“Hey, Kara’s* coming over.”

My brother Adam.

“Who’s Kara?”

“The girl Will’s talking to.”

“What? He just broke up with ___________.”

What the hell. This is family time.

“Yeah. Well.”

The door downstairs opens. We walk downstairs.

A short petite figure stands in a black peacoat. She’s looking at me.

“Hi. My name is Kara.”

Her face is porcelain. Something straight from the soft side of a baby. Her eyes are lined with dark pencil and a black mascara swipes.

And her head is shaved. I stare.

Good lord. She’s beautiful. How the hell can a woman be so beautiful with a shaved head? Isn’t that basically the epitome of what makes a female a female?

“Hi,” I answer back. Forced. She’s eating up my family time.

I spend the evening bantering and barking with my brothers. Getting in their space and faces. They do the same. And for the most part, I ignore the tiny creature with the big eyes in the corner.

“If you could fight anyone…”

At some point, Brad Pitt is put on pause. My brothers rise and clamber out of the room. Bathroom or grub or both. I rise to make my way out.

“You’re really beautiful,” she looks right at me.

“Thank you,” I stammer and walk down the stairs to find my brothers and see what’s left in the fridge.

I drive to Nashville and my mom’s house that night. A few days later, I head back to Austin.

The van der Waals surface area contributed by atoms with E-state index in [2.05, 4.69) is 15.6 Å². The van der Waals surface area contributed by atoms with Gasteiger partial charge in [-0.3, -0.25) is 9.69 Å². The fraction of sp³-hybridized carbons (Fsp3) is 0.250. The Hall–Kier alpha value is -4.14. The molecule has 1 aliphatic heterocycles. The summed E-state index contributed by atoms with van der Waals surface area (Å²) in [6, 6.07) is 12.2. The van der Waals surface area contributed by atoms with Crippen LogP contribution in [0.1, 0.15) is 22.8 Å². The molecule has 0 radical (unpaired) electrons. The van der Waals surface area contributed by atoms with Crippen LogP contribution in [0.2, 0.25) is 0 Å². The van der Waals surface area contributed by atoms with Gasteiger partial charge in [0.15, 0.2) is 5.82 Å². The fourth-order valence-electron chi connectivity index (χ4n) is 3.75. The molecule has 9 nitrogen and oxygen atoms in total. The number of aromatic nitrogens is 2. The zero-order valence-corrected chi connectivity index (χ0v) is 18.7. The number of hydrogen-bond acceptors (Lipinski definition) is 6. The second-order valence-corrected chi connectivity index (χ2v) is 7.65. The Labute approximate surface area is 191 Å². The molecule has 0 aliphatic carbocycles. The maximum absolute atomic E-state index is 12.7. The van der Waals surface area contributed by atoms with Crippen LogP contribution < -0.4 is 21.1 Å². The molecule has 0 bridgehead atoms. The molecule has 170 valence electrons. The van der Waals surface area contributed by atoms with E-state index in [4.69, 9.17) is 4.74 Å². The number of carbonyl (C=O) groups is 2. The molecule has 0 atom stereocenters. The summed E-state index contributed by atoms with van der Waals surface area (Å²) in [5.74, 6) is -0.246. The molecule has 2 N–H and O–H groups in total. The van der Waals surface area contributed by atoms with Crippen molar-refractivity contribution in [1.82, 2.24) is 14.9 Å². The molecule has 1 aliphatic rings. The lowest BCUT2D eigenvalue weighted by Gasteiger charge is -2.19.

But the shaved head girl has left an impression on me.

She’s beautiful, yes. Chillingly beautiful, even with, or especially with a shaved head. But it’s her attitude that sticks with me. She’s not threatened by other’s beauty. And she’s not intimated by society’s definition of beauty.

I wonder if I can ever be as brave as the shaved head girl.

A year goes by. Following a Valentine’s Day breakup with a man, I whack my shoulder-length crop into a Tinker Bell pixie cut.

“Always wanted to,” I say to anyone that asks about my new ‘do.

And I did always want to.

But I don’t feel brave.

Around this time, other women’s haircut stories begin hitting my ears:

“I did it in eighth grade. Didn’t tell anyone. Just came home with it shaved. I just wanted to.”

“[My boyfriend] actually shaved it for me. Yeah. I’ve always to shave my head.”

“I shaved it about a month ago. It was just something I wanted to do.”

Another year goes by. Another breakup with another guy. This time I don’t follow it with a haircut. I follow it with a year of not dating. A year of rock climbing. Of breaking my foot (not rock climbing). Of quitting my “big girl” job with benefits, moving back home to my hometown city and working jobs that range from teaching swimming to sanitizing climbing shoes at a rock gym.
Six months in Nashville.